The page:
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15 March 2013

Spectrogram Display Is Another Tool in the SI Shed

An oscilloscope with spectrum-analysis capability marries the best that both instruments offer in one package. You get the traditional oscilloscope view of signals in the time domain, but you also get the spectrum analyzer’s ability to take the same signal and look at it from the frequency perspective.

A very cool twist on the spectrum analyzer aspect of such oscilloscopes is the Spectrogram display found in Teledyne LeCroy’s spectrum analysis software. This view of the input signal shows a history of spectral changes in the signal in a separate display grid. You can see as many as 256 spectrum captures in a vertically stacked display (Figure 1).

Figure 1: An example of a spectrogram display showing the frequency variation of an FM signal

The spectrogram display is a component of the Spectrum Analyzer option in Teledyne LeCroy oscilloscopes. The spectrogram display shows a history of spectral changes in a separate display grid. Up to 256 spectra are displayed in a vertically stacked display as shown in Figure 1.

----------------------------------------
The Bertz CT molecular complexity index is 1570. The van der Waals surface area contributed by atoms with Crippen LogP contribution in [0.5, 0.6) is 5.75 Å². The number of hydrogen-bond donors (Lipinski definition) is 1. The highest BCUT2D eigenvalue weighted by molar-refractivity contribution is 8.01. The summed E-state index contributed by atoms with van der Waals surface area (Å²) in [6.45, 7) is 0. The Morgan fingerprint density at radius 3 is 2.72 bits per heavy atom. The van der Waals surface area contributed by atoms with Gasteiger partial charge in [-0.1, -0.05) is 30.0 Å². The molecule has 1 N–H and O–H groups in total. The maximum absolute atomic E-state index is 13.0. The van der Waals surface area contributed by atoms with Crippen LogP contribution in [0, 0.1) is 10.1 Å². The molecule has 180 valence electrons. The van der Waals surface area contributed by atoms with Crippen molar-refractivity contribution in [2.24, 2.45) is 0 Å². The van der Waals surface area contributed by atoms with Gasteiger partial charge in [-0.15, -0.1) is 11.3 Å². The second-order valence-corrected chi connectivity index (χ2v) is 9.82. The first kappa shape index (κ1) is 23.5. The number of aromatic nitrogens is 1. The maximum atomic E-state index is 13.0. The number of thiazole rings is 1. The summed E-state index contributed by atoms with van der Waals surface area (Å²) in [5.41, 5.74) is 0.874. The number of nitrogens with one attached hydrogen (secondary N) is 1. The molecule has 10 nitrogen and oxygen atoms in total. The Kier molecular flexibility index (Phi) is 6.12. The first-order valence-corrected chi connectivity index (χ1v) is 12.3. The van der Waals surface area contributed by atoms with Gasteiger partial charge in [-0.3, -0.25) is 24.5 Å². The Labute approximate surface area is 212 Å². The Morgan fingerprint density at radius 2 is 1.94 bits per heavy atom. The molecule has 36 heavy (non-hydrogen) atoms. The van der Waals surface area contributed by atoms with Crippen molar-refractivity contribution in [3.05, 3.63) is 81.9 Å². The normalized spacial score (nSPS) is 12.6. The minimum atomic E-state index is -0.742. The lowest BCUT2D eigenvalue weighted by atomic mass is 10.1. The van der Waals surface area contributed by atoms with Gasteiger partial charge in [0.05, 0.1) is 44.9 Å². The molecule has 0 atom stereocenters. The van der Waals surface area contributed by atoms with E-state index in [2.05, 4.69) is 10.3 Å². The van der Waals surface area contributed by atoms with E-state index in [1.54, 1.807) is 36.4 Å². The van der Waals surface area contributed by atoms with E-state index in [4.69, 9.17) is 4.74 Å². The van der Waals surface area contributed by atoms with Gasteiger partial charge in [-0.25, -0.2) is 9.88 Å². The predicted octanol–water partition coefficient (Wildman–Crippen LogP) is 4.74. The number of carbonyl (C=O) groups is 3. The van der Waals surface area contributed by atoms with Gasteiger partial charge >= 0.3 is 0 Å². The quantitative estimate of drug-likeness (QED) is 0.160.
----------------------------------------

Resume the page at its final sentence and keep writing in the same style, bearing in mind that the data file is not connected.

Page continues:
The controls in the Spectrogram field of the Spectrum Analyzer dialog box are used to turn on and configure the spectrogram display. The View box turns the display on or off. The Type entry allows selection of either a two-dimensional (2D) or three-dimensional (3D) display. Figure 1 is the monochrome, 2D view in which the spectral amplitude is proportional to the display intensity. By unchecking the Monochrome check box, the spectrogram will indicate spectral amplitude by color. The slider control in the Spectrogram field controls the mapping of both the intensity and color to the amplitude of the spectrum. Figure 2 shows a 3D display with color-graded amplitude encoding.

The spectrogram display is ideal for viewing dynamic frequency changes in frequency-agile communications systems such as Bluetooth. It can also be used to study harmonic structures as seen in Figure 2. It is an extremely useful adjunct to the spectrum analyzer display.

Figure 2: An Example of a 3D spectrogram using color graded amplitude encoding